Early Potter - possible B-Type
Brazilian AX on trailer International Marine P15
Synonymous with the West Wight Potter is the name of her designer, Stanley Smith, who had designed his famous ‘Nova Espero’ and sailed her across the Atlantic from West to East in 1949. After modifying the boat by adding a cabin top, he sailed her back across the Atlantic in 1951. Later he established a boat building business on the Isle of Wight and in 1960 he produced the first version of the West Wight Potter 14 trailer sailer, eventually building 150 of them. This very basic, two berth gunter-rigged boat was made from marine plywood. Having a shallow draft of only 6” she was perfect for gunk-holing. Stanley said of her, “The high shoulders forward, give the boat those few important inches of freeboard and just where they are needed to discourage the bow wave from getting carried up by the wind. The lower freeboard in the waist is where the natural form of the surface of the sea dips down when the boat is moving and a green sea seldom finds its way on board here. The kick-up towards the transom: it is very reassuring when contending with awkward following seas to have more freeboard aft."
A customer from Sweden ordered a West Wight Potter 14 and Smith decided to deliver her in person by sailing her up the English Channel, across the North Sea, and around Denmark to Kloster Fjord. Due to pressure of business he made a very late start in the season, on 12th October, 1965, eventually reaching his destination on 17th November, after a series of traumatic experiences, including running before a Force 9 gale and abandoning his boat in surf as she was about to be driven onto the beach just north of Hvide Sande Harbour, Denmark. The full, dramatic story can be found here: http://potter-yachters.org/stories/ssmith.html . Smith was fortunate to get away with his life, when he broke the Golden Rule, never to leave the boat, which was later found with no damage, except to the deck where the Samson post had been torn off during a last-minute failed attempt by the skipper of a passing fishing boat to tow the stricken vessel back out to sea.
Already a popular small trailer sailer, the account of the above voyage was good publicity for Smith’s boat, and as a result, West Wight Potters were sought after, not just in the UK, but in the States and Canada. Even now, International Marine in the US, boast that they have been building their AX version of the Potter, which they call the Potter 15, for over 42 years. She’s an entirely fibreglass vessel in the spirit of the original wooden sailboat, but with improved accommodation and the advantage that she’s almost maintenance free. (http://www.westwightpotter.com/) In their web site, International Marine state that over 2,600 Potters sail world-wide. Altogether there have been various versions: The A-Type, the original plywood boat; the B-Type, the first-UK fibreglass Potter 14, built in the late 60s, and in the US Herb Stewart developed a fibreglass version. Afterwards there came the C-Type which was produced by different companies, including West Wight Laminates on the Isle of Wight. A D-Type was manufactured, but, but I’ve not been able to find details of who built her; neither do I know if she differed to any significant degree to her predecessor. In 1987 the Potter Boat Company in Dorset was building what they called the Nova version and by 1991 she was sporting a quadrilateral sail similar to US Potters, but essentially, she was the C-Type without side decks either side of the cockpit. This boat had quarter berths instead of V-berths up forward. The AX Model is being produced in Brazil, and an E-Type is for sale in the UK. (See link below) The E-type is different in several respects to the original Potter, but has the general ‘feel’ of the classic 60’s version, despite her GRP hull, and her wooden cabin top treated with epoxy.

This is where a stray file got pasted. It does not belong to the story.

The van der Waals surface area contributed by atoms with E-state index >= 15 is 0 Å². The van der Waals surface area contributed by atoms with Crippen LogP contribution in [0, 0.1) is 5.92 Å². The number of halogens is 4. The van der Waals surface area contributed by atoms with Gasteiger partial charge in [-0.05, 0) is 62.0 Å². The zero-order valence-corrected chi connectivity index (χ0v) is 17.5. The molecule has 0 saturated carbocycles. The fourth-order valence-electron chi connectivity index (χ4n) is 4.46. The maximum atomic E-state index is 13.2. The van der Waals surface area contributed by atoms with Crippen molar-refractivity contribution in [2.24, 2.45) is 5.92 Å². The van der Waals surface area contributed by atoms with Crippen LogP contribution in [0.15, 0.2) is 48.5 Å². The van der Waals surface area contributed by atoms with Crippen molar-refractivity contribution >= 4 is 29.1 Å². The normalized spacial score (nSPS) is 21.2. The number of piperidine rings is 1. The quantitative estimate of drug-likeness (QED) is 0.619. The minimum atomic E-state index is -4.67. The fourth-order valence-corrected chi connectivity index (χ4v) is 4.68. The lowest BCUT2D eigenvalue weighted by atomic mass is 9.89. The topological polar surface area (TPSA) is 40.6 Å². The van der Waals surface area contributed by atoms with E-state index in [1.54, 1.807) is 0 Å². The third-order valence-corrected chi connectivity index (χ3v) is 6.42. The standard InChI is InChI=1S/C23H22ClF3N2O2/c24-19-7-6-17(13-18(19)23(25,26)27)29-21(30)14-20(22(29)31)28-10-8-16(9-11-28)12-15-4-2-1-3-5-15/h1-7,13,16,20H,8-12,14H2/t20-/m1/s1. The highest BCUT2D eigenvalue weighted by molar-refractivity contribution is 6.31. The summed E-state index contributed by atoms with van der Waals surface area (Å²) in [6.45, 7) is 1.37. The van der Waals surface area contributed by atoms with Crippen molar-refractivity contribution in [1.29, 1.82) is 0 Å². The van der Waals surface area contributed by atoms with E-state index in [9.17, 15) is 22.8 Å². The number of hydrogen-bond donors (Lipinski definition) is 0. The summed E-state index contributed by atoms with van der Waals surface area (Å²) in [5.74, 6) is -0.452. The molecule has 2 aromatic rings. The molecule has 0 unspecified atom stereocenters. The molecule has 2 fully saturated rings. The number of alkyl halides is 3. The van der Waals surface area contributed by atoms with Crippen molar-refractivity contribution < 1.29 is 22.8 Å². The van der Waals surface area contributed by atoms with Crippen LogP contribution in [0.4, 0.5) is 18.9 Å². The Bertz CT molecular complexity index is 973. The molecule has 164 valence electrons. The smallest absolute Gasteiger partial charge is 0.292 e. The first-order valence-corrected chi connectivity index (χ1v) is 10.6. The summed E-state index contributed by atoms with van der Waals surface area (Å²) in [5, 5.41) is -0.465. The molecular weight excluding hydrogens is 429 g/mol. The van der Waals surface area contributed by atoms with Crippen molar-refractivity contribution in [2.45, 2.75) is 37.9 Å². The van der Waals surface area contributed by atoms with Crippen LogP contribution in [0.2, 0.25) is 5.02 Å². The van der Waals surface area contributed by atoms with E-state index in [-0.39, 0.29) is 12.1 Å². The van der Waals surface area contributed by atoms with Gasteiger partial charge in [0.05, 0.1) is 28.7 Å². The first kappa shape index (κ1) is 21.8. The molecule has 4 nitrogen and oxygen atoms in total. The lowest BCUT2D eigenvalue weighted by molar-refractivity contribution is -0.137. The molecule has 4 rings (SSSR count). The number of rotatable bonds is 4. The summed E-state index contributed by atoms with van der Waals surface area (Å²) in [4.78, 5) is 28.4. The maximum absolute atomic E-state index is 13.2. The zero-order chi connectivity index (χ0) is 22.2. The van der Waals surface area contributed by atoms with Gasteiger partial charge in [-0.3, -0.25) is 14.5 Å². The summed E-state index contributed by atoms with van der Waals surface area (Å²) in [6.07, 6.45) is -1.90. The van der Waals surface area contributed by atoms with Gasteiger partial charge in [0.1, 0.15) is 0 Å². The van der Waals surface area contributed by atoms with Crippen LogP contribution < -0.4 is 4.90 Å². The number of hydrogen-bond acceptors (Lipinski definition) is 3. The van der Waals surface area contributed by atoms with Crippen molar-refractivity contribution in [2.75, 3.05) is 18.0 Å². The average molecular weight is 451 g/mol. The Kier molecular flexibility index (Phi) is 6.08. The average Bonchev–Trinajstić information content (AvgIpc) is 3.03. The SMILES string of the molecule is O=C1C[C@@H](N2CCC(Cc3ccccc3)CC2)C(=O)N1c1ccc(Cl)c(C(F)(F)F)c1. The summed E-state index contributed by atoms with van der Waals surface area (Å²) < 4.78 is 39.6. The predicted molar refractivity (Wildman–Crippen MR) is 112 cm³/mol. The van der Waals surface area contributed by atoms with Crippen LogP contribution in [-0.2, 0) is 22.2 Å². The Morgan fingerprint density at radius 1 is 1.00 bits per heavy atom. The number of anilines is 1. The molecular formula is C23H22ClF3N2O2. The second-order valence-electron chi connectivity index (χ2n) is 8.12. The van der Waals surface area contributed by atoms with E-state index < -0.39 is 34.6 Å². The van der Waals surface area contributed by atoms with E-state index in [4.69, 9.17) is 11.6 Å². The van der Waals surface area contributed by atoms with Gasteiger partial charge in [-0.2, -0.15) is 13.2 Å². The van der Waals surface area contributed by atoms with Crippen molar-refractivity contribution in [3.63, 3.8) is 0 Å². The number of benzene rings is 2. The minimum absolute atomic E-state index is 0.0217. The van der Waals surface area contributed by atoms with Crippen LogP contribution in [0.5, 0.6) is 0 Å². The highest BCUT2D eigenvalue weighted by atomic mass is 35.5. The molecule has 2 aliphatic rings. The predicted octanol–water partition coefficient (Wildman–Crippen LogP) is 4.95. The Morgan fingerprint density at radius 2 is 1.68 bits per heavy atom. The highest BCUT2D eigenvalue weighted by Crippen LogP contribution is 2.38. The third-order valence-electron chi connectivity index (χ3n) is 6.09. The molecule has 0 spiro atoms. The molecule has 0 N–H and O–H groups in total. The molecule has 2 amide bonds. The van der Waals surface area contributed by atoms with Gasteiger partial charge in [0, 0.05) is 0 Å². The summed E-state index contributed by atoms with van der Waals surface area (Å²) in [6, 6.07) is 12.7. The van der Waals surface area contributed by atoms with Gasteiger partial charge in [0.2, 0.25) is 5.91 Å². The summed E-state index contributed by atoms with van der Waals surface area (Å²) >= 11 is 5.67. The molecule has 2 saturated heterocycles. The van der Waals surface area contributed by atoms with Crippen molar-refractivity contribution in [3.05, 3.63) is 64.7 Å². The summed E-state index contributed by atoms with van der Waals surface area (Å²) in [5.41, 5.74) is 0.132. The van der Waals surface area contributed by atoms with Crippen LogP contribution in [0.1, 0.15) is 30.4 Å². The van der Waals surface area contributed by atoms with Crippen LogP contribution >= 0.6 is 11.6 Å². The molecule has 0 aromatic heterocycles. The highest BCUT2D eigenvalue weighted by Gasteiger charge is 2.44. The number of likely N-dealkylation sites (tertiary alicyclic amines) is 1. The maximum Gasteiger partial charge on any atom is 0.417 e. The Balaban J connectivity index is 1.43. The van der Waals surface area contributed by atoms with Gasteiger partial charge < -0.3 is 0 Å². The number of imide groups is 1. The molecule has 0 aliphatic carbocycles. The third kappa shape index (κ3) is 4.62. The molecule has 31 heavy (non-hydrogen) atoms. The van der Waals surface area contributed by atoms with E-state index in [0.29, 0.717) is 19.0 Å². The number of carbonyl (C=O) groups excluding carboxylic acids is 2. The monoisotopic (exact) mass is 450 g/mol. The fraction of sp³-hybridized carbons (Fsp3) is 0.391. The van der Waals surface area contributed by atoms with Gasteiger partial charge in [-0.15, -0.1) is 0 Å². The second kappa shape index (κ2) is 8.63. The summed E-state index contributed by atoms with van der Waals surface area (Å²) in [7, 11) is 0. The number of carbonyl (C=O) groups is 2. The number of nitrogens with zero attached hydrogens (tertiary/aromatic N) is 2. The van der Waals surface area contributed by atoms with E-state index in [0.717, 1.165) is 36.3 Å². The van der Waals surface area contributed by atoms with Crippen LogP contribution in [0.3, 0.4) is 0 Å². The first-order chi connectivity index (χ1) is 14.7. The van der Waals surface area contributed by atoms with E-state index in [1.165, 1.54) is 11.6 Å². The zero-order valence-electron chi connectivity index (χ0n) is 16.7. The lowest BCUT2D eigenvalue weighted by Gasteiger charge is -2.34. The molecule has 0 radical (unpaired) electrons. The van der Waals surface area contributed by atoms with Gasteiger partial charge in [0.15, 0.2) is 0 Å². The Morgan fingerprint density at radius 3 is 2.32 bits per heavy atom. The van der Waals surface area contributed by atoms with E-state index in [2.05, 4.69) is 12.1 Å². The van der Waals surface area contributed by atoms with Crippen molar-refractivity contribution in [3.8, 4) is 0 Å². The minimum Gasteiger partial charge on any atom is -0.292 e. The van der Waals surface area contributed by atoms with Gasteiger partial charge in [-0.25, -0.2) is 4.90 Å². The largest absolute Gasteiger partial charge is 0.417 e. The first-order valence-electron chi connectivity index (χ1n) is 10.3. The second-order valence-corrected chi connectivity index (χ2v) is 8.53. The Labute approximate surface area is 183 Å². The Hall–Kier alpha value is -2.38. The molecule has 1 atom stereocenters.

The Potter 19 is an entirely different vessel, and although produced by International Marine, must not be thought of has having been evolved from the West Wight Potter 14, or 15.
Old Potter Brochures
History of the West Wight Potter 14
West Wight Potter Web Site
Dave’s Potter WIKI
AX Model - Brazil
West Wight Potter E-Type